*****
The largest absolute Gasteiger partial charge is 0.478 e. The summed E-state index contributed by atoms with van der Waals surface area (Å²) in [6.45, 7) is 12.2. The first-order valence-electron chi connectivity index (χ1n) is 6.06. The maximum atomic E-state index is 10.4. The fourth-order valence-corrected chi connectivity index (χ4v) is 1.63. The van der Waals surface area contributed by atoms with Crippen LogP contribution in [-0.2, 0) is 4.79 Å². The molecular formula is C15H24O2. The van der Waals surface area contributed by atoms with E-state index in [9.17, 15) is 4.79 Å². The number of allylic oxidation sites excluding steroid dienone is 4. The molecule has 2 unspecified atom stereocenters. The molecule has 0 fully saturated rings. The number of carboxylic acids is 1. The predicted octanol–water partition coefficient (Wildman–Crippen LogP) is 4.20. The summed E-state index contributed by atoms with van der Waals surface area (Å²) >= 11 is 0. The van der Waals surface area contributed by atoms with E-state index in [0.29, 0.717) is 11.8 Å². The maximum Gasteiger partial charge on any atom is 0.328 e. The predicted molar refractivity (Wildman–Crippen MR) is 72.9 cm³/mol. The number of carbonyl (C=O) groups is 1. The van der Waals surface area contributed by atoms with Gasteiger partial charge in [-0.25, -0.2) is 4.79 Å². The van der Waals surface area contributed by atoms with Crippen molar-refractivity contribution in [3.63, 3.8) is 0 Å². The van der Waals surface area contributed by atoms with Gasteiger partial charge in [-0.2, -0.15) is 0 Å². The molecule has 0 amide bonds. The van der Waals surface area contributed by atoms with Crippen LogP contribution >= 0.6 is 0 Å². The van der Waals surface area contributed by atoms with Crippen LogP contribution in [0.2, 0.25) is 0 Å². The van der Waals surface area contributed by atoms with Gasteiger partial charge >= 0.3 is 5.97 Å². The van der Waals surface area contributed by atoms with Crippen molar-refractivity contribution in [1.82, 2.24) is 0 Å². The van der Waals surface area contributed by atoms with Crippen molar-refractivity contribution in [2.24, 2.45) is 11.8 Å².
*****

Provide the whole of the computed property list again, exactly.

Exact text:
The largest absolute Gasteiger partial charge is 0.478 e. The summed E-state index contributed by atoms with van der Waals surface area (Å²) in [6.45, 7) is 12.2. The first-order valence-electron chi connectivity index (χ1n) is 6.06. The maximum atomic E-state index is 10.4. The fourth-order valence-corrected chi connectivity index (χ4v) is 1.63. The van der Waals surface area contributed by atoms with Crippen LogP contribution in [-0.2, 0) is 4.79 Å². The molecular formula is C15H24O2. The van der Waals surface area contributed by atoms with E-state index in [9.17, 15) is 4.79 Å². The number of allylic oxidation sites excluding steroid dienone is 4. The molecule has 2 unspecified atom stereocenters. The molecule has 0 fully saturated rings. The number of carboxylic acids is 1. The predicted octanol–water partition coefficient (Wildman–Crippen LogP) is 4.20. The summed E-state index contributed by atoms with van der Waals surface area (Å²) >= 11 is 0. The van der Waals surface area contributed by atoms with E-state index in [0.29, 0.717) is 11.8 Å². The maximum Gasteiger partial charge on any atom is 0.328 e. The predicted molar refractivity (Wildman–Crippen MR) is 72.9 cm³/mol. The number of carbonyl (C=O) groups is 1. The van der Waals surface area contributed by atoms with Gasteiger partial charge in [-0.25, -0.2) is 4.79 Å². The van der Waals surface area contributed by atoms with Crippen molar-refractivity contribution in [3.63, 3.8) is 0 Å². The van der Waals surface area contributed by atoms with Gasteiger partial charge in [-0.2, -0.15) is 0 Å². The molecule has 0 amide bonds. The van der Waals surface area contributed by atoms with Crippen LogP contribution >= 0.6 is 0 Å². The van der Waals surface area contributed by atoms with Crippen LogP contribution in [0.2, 0.25) is 0 Å². The van der Waals surface area contributed by atoms with Gasteiger partial charge >= 0.3 is 5.97 Å². The van der Waals surface area contributed by atoms with Crippen molar-refractivity contribution in [1.82, 2.24) is 0 Å². The van der Waals surface area contributed by atoms with Crippen molar-refractivity contribution in [2.24, 2.45) is 11.8 Å².